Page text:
The flip side of Chinese app expansion

By Mia He Source:Global Times Published: 2017/9/6 18:33:39

Illustrations: Xia Qing/GT



Shopping in Tokyo is becoming mundane, not because I go there often, but due to the ubiquitous blue and green stickers affixed to the glass doors of every major shopping mall that read, "We accept Alipay and WeChat Pay."

In China, it's already old hat to pay bills and make hotel reservations using a mobile phone. But companies behind such novel technologies are pushing to expand beyond their home turf to ensure such innovation doesn't go the way of the dinosaurs.

Alibaba and Tencent, two Chinese Internet titans whose businesses span commerce, payment and entertainment services, are making forays overseas as they shrug off the "copycat" stereotype borne by most Chinese tech firms.

Just two weeks ago, Alipay announced a partnership with lifestyle recommendations service Yelp to offer localized content and payment options in four cities in the US.

The announcement was followed by a partnership with beverage chain Starbucks Malaysia in which Chinese shoppers can discover a nearby coffee shop via the Alipay app and buy a beverage in yuan.

WeChat is following suit. Its parent company Tencent has applied for a license in Malaysia to offer local payment services via the app. If approved, the license would allow local users to link their local bank accounts to WeChat Pay and pay in Malaysian ringgit. We know the duopoly has extended beyond China's borders. Both apps are already available in over a dozen countries. But the latest developments represent a deeper level of cooperation.

The apps also serve as a blueprint for what mobile platforms services can achieve with the right innovation. For instance, Alipay's model is being picked up by the likes of Paytm, India's largest e-wallet provider. The company's CEO Vijay Shekhar Sharma said the digital service helps eliminate fake banknotes and curb the black economy in the country. It also plans to introduce an Internet bank, a money market fund and a credit scoring system similar to the architecture of Alipay.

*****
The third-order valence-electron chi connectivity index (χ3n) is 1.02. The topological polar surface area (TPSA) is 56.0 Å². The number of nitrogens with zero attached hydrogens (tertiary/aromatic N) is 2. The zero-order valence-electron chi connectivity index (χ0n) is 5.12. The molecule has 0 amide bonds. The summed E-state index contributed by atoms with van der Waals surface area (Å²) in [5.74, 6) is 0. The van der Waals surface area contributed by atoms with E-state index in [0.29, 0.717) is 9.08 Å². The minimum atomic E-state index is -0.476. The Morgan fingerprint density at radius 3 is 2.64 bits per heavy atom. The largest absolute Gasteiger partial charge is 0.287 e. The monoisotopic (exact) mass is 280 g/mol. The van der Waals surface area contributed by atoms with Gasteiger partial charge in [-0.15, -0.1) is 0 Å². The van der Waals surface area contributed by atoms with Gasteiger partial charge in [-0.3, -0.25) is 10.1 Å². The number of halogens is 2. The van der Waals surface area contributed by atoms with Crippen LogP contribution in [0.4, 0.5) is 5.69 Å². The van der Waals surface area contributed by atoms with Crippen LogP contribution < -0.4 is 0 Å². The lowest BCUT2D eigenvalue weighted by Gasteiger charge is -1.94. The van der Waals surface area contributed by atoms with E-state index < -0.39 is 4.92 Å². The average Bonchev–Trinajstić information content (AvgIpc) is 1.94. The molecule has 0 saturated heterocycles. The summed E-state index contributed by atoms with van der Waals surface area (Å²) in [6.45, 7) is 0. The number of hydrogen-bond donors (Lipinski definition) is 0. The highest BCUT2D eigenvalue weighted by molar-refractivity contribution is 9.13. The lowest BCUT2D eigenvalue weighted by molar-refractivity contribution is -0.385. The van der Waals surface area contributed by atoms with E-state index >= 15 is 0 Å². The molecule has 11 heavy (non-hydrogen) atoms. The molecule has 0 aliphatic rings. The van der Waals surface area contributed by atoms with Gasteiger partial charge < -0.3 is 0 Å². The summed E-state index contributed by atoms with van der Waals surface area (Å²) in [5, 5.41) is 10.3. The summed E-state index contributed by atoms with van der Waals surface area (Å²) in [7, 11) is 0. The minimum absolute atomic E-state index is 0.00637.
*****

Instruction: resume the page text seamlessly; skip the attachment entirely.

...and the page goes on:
Chinese startups are also racing to export their business models in a bid to transform the notion of "copy to China" to "kaobei (copy) from China."

While bike-sharing is no rarity elsewhere in the world, the Chinese version gives wheels to the concept of customers being able to find a free bike anywhere in the city via GPS and leave them for someone else to use when they get to their destination.

Neither Ofo nor Mobike is content with fighting for supremacy just inside China. Apart from Singapore and Fukuoka in Japan, Mobike has recently become available in London. Meanwhile, in the past month, Ofo has added its yellow fleet to a long list of cities from Oxford in the UK to Seattle in the US and Vienna in Austria as the firm charts an expansive course to seize market opportunities derived from the trove of data generated by users.

With more Chinese services being launched overseas, I would definitely feel more at home when I fly off to the West. On the flipside, it's now perhaps harder to get excited when traveling abroad.

This article was published on the Global Times Metropolitan section Two Cents page, a space for reader submissions, including opinion, humor and satire. The ideas expressed are those of the author alone, and do not represent the position of the Global Times.





Posted in: TWOCENTS-OPINION,METRO BEIJING

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